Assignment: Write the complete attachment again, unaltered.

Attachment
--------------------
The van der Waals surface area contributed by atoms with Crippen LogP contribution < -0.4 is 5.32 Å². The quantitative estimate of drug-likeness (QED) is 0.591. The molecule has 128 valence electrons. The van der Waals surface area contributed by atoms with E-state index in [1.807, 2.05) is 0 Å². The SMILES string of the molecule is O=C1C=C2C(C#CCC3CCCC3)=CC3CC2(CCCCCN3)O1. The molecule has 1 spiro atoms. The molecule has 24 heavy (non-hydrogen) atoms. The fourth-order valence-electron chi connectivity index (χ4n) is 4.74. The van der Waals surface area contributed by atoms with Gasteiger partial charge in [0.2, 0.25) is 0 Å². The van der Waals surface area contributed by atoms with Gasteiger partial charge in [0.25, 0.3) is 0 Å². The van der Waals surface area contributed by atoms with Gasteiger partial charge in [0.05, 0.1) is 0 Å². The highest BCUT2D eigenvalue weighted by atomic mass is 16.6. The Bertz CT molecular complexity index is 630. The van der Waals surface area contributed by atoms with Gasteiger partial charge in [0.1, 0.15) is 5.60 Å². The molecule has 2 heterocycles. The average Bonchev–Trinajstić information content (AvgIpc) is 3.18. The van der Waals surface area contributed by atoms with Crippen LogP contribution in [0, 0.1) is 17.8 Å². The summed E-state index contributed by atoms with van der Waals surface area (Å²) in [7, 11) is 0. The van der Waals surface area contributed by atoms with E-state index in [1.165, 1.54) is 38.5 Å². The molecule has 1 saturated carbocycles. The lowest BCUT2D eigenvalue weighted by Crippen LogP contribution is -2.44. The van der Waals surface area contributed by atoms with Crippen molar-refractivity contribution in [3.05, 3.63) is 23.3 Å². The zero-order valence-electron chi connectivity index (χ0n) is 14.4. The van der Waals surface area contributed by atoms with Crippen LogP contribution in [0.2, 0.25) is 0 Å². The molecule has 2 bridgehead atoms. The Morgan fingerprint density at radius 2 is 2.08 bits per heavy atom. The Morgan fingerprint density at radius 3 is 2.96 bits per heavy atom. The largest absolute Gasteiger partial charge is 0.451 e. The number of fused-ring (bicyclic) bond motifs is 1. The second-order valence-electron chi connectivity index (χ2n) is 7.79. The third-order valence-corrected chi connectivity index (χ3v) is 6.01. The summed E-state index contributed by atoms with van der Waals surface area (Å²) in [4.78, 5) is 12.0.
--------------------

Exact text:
The van der Waals surface area contributed by atoms with Crippen LogP contribution < -0.4 is 5.32 Å². The quantitative estimate of drug-likeness (QED) is 0.591. The molecule has 128 valence electrons. The van der Waals surface area contributed by atoms with E-state index in [1.807, 2.05) is 0 Å². The SMILES string of the molecule is O=C1C=C2C(C#CCC3CCCC3)=CC3CC2(CCCCCN3)O1. The molecule has 1 spiro atoms. The molecule has 24 heavy (non-hydrogen) atoms. The fourth-order valence-electron chi connectivity index (χ4n) is 4.74. The van der Waals surface area contributed by atoms with Gasteiger partial charge in [0.2, 0.25) is 0 Å². The van der Waals surface area contributed by atoms with Gasteiger partial charge in [0.25, 0.3) is 0 Å². The van der Waals surface area contributed by atoms with Gasteiger partial charge in [0.05, 0.1) is 0 Å². The highest BCUT2D eigenvalue weighted by atomic mass is 16.6. The Bertz CT molecular complexity index is 630. The van der Waals surface area contributed by atoms with Gasteiger partial charge in [0.1, 0.15) is 5.60 Å². The molecule has 2 heterocycles. The average Bonchev–Trinajstić information content (AvgIpc) is 3.18. The van der Waals surface area contributed by atoms with Crippen LogP contribution in [0, 0.1) is 17.8 Å². The summed E-state index contributed by atoms with van der Waals surface area (Å²) in [7, 11) is 0. The van der Waals surface area contributed by atoms with E-state index in [1.165, 1.54) is 38.5 Å². The molecule has 1 saturated carbocycles. The lowest BCUT2D eigenvalue weighted by Crippen LogP contribution is -2.44. The van der Waals surface area contributed by atoms with Crippen molar-refractivity contribution in [3.05, 3.63) is 23.3 Å². The zero-order valence-electron chi connectivity index (χ0n) is 14.4. The van der Waals surface area contributed by atoms with Crippen LogP contribution in [0.2, 0.25) is 0 Å². The molecule has 2 bridgehead atoms. The Morgan fingerprint density at radius 2 is 2.08 bits per heavy atom. The Morgan fingerprint density at radius 3 is 2.96 bits per heavy atom. The largest absolute Gasteiger partial charge is 0.451 e. The number of fused-ring (bicyclic) bond motifs is 1. The second-order valence-electron chi connectivity index (χ2n) is 7.79. The third-order valence-corrected chi connectivity index (χ3v) is 6.01. The summed E-state index contributed by atoms with van der Waals surface area (Å²) in [4.78, 5) is 12.0.